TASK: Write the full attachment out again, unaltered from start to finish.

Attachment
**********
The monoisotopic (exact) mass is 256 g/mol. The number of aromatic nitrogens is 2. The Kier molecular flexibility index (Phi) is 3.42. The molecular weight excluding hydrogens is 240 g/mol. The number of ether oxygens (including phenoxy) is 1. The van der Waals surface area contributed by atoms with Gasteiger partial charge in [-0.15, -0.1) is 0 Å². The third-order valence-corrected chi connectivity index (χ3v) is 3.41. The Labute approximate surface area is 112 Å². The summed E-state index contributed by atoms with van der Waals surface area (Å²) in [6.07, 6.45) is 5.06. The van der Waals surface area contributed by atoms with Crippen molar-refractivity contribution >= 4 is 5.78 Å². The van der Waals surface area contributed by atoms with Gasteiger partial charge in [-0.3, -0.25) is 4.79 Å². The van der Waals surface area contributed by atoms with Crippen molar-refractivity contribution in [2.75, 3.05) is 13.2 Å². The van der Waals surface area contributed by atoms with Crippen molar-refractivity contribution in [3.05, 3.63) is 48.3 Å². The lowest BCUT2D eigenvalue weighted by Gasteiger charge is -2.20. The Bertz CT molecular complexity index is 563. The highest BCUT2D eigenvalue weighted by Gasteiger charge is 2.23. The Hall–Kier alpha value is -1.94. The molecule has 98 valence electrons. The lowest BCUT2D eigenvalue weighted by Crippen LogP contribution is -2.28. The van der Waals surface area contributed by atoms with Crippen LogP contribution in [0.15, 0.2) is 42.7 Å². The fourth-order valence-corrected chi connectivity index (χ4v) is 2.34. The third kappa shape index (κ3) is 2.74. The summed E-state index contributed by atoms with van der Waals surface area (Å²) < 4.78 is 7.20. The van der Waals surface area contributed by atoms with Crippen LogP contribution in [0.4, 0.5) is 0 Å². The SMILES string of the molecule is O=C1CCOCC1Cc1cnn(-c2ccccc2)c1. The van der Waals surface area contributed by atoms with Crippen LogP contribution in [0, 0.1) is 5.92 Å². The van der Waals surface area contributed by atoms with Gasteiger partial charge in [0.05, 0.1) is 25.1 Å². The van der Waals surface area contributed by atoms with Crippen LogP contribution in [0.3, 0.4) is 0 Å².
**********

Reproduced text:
The monoisotopic (exact) mass is 256 g/mol. The number of aromatic nitrogens is 2. The Kier molecular flexibility index (Phi) is 3.42. The molecular weight excluding hydrogens is 240 g/mol. The number of ether oxygens (including phenoxy) is 1. The van der Waals surface area contributed by atoms with Gasteiger partial charge in [-0.15, -0.1) is 0 Å². The third-order valence-corrected chi connectivity index (χ3v) is 3.41. The Labute approximate surface area is 112 Å². The summed E-state index contributed by atoms with van der Waals surface area (Å²) in [6.07, 6.45) is 5.06. The van der Waals surface area contributed by atoms with Crippen molar-refractivity contribution >= 4 is 5.78 Å². The van der Waals surface area contributed by atoms with Gasteiger partial charge in [-0.3, -0.25) is 4.79 Å². The van der Waals surface area contributed by atoms with Crippen molar-refractivity contribution in [2.75, 3.05) is 13.2 Å². The van der Waals surface area contributed by atoms with Crippen molar-refractivity contribution in [3.05, 3.63) is 48.3 Å². The lowest BCUT2D eigenvalue weighted by Gasteiger charge is -2.20. The Bertz CT molecular complexity index is 563. The highest BCUT2D eigenvalue weighted by Gasteiger charge is 2.23. The Hall–Kier alpha value is -1.94. The molecule has 98 valence electrons. The lowest BCUT2D eigenvalue weighted by Crippen LogP contribution is -2.28. The van der Waals surface area contributed by atoms with Crippen LogP contribution in [0.15, 0.2) is 42.7 Å². The fourth-order valence-corrected chi connectivity index (χ4v) is 2.34. The third kappa shape index (κ3) is 2.74. The summed E-state index contributed by atoms with van der Waals surface area (Å²) < 4.78 is 7.20. The van der Waals surface area contributed by atoms with Crippen LogP contribution in [0.4, 0.5) is 0 Å². The SMILES string of the molecule is O=C1CCOCC1Cc1cnn(-c2ccccc2)c1. The van der Waals surface area contributed by atoms with Crippen LogP contribution in [0, 0.1) is 5.92 Å². The van der Waals surface area contributed by atoms with Gasteiger partial charge in [0.05, 0.1) is 25.1 Å². The van der Waals surface area contributed by atoms with Crippen LogP contribution in [0.3, 0.4) is 0 Å².